Tate knew most of these people didn’t have a choice, but Lily had plenty of options and a family willing to help. Instead she’d thrown everything away to get high.

  “I’m going to stop bailing you out one of these days.” Tate’s voice fell flat against the concrete.

  He knew his words were complete bullshit. He and Lily had shared a womb for nine months. They’d been best friends for most of their lives, until Lily drifted away into her sad world of substance abuse. No matter how much Tate wanted to throttle his sister, he couldn’t walk away from her.

  Something hard crunched under his boot. Tate shined his light into the brown water. A toy soldier–the cheap plastic kind sold at any dollar store–had snapped in half. A sickening realization rolled through him.

  Kids lived in the storm drains, too.

  He couldn’t think about that right now. He dug out his cellphone–he’d already spent an hour pussyfooting around. Time to pick up the pace, find his sister, and get out of here.

  The Sandman’s coming in his train of cars

  with moonbeam windows and with wheels of stars

  So hush you little ones and have no fear

  The man-in-the-moon he is the engineer…

  His mother used to recite Tate and Lily the old nursery rhyme before bed, and in the hopes of alleviating his fear of the dark, urged Tate to tell it to himself when he got scared.

  After their mother had left the room, Lily insisted the Sandman would creep through the dark and snatch them up while the man-in-the-moon watched.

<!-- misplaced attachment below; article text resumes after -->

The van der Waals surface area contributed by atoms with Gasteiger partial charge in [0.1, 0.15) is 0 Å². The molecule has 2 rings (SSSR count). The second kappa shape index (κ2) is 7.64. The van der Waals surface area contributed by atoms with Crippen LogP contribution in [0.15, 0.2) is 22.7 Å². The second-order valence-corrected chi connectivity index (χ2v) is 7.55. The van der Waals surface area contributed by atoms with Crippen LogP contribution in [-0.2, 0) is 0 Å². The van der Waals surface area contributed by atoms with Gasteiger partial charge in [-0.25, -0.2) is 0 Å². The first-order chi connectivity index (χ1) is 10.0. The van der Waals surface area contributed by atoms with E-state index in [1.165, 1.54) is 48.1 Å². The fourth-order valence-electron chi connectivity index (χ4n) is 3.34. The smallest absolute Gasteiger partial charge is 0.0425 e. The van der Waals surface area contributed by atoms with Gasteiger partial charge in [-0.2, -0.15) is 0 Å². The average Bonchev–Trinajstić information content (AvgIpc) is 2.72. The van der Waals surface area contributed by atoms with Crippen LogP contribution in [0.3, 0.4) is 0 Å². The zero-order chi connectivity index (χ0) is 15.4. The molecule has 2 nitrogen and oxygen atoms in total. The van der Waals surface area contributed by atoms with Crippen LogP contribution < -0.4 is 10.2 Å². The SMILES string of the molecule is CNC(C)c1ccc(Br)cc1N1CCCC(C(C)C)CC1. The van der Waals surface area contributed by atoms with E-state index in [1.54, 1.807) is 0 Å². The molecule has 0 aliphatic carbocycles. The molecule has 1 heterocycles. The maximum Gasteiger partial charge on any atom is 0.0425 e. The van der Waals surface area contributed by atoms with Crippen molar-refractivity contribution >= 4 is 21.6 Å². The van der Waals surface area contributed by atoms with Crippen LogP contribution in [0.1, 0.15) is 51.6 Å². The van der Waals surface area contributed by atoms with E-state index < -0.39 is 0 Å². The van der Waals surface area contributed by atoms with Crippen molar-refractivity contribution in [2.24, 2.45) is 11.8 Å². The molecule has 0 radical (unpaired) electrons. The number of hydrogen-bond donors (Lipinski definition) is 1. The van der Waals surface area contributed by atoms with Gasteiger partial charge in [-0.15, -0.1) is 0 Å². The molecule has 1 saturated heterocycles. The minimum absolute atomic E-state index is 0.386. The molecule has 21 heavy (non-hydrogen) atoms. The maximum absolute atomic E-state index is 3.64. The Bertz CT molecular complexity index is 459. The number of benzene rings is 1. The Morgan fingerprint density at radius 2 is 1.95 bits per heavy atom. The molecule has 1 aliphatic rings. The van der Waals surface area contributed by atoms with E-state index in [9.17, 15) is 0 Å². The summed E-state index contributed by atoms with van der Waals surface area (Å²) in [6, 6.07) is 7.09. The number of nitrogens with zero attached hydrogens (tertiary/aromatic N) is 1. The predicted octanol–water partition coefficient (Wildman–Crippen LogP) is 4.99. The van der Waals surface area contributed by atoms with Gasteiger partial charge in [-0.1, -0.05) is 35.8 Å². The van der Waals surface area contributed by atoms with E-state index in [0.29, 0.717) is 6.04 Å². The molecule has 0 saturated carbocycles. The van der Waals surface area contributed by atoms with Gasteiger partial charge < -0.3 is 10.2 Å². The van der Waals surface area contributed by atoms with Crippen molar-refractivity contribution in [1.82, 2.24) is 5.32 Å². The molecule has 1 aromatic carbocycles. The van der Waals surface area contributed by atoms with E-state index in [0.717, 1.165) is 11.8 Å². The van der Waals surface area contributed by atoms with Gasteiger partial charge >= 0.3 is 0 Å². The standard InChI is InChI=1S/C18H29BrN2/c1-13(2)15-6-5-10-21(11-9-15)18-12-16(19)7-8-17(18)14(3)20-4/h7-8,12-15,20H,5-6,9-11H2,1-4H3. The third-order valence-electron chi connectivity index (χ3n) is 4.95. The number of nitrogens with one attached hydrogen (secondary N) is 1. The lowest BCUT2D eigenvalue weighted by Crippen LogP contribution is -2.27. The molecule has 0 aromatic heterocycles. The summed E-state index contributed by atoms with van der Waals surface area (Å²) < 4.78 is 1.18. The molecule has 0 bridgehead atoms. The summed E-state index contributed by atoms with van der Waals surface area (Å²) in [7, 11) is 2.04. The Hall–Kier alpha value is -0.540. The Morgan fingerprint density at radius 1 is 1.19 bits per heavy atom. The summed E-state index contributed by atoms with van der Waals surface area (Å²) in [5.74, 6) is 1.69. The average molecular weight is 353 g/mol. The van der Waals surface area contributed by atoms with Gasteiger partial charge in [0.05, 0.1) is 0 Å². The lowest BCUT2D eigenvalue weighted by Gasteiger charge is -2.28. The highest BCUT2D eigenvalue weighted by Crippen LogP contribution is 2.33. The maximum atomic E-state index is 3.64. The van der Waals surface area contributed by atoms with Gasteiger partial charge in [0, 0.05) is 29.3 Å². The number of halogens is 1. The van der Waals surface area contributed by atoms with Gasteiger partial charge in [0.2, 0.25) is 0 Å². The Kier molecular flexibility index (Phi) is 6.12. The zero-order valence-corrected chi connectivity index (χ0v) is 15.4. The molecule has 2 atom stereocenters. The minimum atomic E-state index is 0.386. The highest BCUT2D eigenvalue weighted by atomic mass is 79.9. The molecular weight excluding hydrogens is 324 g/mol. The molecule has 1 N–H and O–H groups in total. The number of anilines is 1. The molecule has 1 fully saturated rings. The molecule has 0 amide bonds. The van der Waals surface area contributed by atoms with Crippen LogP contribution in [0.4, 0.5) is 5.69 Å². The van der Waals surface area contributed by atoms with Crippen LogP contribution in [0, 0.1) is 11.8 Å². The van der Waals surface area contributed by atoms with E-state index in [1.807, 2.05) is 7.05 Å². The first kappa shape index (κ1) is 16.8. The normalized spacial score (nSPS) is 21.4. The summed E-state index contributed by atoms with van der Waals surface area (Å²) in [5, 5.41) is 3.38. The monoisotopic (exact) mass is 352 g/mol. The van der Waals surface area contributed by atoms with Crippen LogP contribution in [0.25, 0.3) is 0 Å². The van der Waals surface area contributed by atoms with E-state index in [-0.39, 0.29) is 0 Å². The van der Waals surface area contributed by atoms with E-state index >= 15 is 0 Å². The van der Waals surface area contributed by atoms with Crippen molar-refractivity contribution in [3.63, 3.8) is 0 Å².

Of course Tate had believed her.

  “Twenty-five years ago.” He spoke to the walls. “Dark is just dark. It can’t hurt you.”

  But what lurks inside it can.

  Tate pressed on, fighting the urge to turn and run. When he found Lily, he was going to kill her.

  He tried to maintain a sense of direction. He was heading south–he thought. He’d heard the majority of the drain squatters lived beneath the Strip, so Tate figured that was a good place to start.

  Tate slowed his pace. A new scent had emerged over the stench of old water and trash: cigarette smoke. He tightened his grip on his flashlight and hoped he wasn’t about to walk into a fight.

  “Who’s there?” A gravelly male voice seeped through the darkness.

  Tate directed his light in the direction of the man, but all he saw were more graffiti-covered walls. “My name is Tate. Just passing through.”

  “On a Sunday morning stroll, are you?”

  Movement on the right, and Tate finally saw the glowing red embers. A short, pudgy man peeled himself off the drain’s wall and stepped into the glow of the flashlight. “You look like a cat walking into a pack of dogs. What’re you doing down here?”

  “Looking for my sister.” Tate held up the picture he’d taken of Lily a few weeks ago. She’d been clean and starting to put on some weight. Her skin had cleared up and her eyes were no longer glazed over.

  The man moved closer. “Don’t shine your light on me, dumbass. Put it on the picture so I can actually see it.”

  Tate bit his tongue and obeyed. At this distance, he could see the pockmarks on the man’s face as well as a three-inch scar running along the right side of his neck. The burning cigarette dangled precariously from his cracked lips.

  “Haven’t seen her.”

  A sharp pang of disappointment ran through Tate. “Thanks anyway.”

  “Sure.” The man turned his head and blew a puff of smoke into the darkness. “You know these tunnels go for miles and miles, right? Chances of you finding your sister ain’t good, ’specially if she doesn’t want to be found.”

  “I know.” Tate stuck the picture back in his pocket. “Still, I have to try.”

  “Good luck. Don’t get yourself lost. Or killed.” The man slunk back into the darkness, his cigarette his only light.

  Tate walked on. He met a few m